Betting on cricket in India has skyrocketed over the last few years. In theory, betting on any sport in India is a grey-zone, but one which is so close to the nation’s heart has raised a few eyebrows. With plenty of leading sportsbooks eager to offer their services to Indian players and make a few bucks in return. One only must look at the figures (and we will do) to see how popular cricket betting has become in India. With that said, let’s start exploring how it all works.
The Official Figures Are Telling
According to the FICCI (Federation of Indian Chambers of Commerce and Industry), India’s betting industry is worth around Rs 3,00,000 crore, or $43.27 billion. For those who want a comparison, it is worth more than the total amount spent by the Indian Government on their defence budget. While those figures do not exclusively belong to cricket betting, one would imagine that a decent chunk of that goes to betting on the nation’s favourite sport. To back that up, there is evidence that suggests that at least Rs 149 crore was spent on a single warm-up match between India and Bangladesh.
How Legal is Betting in India
Betting on sports (or any form of online gambling in India) falls into something of a grey zone. India’s gambling laws generally deal with land-based based betting, as they were written over a hundred years ago. The gambling act in the country does not explicitly mention online betting, which is hardly surprised. The consensus is that each Indian state has the authority to make up its own laws. A general law prohibiting illegal online activity (known as the IT Act) was passed in 2000, but at no point does it specifically mention that online betting is forbidden. This presents an unusual situation for Indian bettors.
In theory, Sikkim is the only state where online betting on cricket and sports is legal. They passed their own gambling regulations in 2009. By contrast, Delhi and Maharashtra have made online gambling illegal. The Indian police don’t have the authority or any legislation which would permit them to prosecute individual Indians betting on cricket. However, they do go out of their way to bust cricket betting rackets.
The Rise in Online Cricket Betting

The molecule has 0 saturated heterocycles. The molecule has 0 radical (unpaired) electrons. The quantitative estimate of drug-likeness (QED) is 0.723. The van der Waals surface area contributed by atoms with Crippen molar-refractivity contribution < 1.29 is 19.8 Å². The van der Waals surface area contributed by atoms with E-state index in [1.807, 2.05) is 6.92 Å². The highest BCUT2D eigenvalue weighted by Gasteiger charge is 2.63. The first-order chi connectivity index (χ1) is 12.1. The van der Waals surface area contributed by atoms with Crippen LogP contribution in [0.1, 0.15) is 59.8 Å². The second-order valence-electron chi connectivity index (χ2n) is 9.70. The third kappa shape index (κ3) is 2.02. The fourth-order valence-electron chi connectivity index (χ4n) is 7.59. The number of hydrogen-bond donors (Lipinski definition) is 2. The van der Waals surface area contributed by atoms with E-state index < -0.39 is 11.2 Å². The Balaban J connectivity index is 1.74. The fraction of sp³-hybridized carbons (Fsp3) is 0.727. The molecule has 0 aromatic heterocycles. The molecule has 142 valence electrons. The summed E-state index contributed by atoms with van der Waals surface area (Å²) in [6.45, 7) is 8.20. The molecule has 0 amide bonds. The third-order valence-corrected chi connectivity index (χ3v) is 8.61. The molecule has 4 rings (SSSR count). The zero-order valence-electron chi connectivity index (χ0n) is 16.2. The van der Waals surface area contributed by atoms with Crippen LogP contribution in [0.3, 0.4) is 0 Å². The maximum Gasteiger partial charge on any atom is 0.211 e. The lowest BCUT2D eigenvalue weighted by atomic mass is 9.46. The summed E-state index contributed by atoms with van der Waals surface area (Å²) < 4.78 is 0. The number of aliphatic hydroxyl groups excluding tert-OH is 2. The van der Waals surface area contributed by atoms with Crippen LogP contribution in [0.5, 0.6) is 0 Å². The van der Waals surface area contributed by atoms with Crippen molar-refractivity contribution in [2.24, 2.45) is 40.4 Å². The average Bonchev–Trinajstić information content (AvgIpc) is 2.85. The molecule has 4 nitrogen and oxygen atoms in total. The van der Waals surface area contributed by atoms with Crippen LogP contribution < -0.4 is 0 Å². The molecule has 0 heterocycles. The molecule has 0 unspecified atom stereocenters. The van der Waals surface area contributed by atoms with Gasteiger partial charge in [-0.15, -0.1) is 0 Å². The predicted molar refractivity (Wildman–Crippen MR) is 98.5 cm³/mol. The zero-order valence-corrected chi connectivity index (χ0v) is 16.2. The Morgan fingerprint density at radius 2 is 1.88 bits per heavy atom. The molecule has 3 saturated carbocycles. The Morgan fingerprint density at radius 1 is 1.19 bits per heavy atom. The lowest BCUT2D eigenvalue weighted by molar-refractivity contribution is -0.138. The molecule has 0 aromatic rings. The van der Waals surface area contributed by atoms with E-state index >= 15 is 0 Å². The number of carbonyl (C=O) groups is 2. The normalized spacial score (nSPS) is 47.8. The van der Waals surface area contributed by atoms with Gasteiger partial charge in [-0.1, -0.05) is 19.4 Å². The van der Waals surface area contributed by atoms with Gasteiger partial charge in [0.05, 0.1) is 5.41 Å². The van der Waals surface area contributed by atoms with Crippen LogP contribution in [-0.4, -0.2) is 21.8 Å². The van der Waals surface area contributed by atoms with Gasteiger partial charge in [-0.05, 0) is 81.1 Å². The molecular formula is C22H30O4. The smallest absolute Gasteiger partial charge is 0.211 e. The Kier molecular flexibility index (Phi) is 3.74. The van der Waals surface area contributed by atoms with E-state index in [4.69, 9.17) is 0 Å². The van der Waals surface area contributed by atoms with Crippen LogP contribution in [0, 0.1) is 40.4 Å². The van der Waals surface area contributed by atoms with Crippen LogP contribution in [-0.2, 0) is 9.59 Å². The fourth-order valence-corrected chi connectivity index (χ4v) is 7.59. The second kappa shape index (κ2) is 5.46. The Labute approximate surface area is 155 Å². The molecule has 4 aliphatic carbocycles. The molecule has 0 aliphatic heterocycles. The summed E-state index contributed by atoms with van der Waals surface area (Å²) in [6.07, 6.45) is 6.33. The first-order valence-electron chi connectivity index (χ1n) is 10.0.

One of the reasons why cricket betting online has become so prevalent is that offshore operators provide their services to players in the country. Officially, there are precious few Indian sportsbooks and online casinos, as only a handful of states hand out gambling licenses. Very few of those are based in India. If they were, they could fall under the jurisdiction of the general anti-gambling laws in the country. However, those laws do not apply to offshore casinos and sportsbooks, which is where most Indians place their cricket bets.
These offshore betting sites are often very legitimate websites, being licensed and regulated out of reputable jurisdictions, such as Malta and the United Kingdom. These safe and secure internet betting sites neither fall foul of Indians gambling laws or within them, as they operate in that grey area we mentioned earlier. Click here to see the best betting sites in India.
A country which has a population of over a billion people (and a gambling revenue of $43-plus billion) is always going to attract online bookies. To make their operations as appealing as possible to Indian players, some offer gameplay in Hindi, and others provide Indian payment methods and the Indian rupee (INR) currency option. Others even have special promotions aimed at players in the country. All, though, offer cricket betting.
Betting on Cricket in India
Of course, targeting a large audience such as India means that cricket bets must be front and centre of these sportsbooks’ services. On top of that, the sportsbooks must also have markets which Indian players will find appealing, and many of them do. Amongst the competitions which you can regularly wager on at Indian betting sites are:
IPL (Indian Premier League)
Warm-Ups and Test Matches
ICC Cricket World Cup
Women’s Cricket World Cup
ICC Champions Trophy
As well as other global cricket leagues and competitions, such as those from the UK, Bangladesh, South Africa, Australia and the West Indies.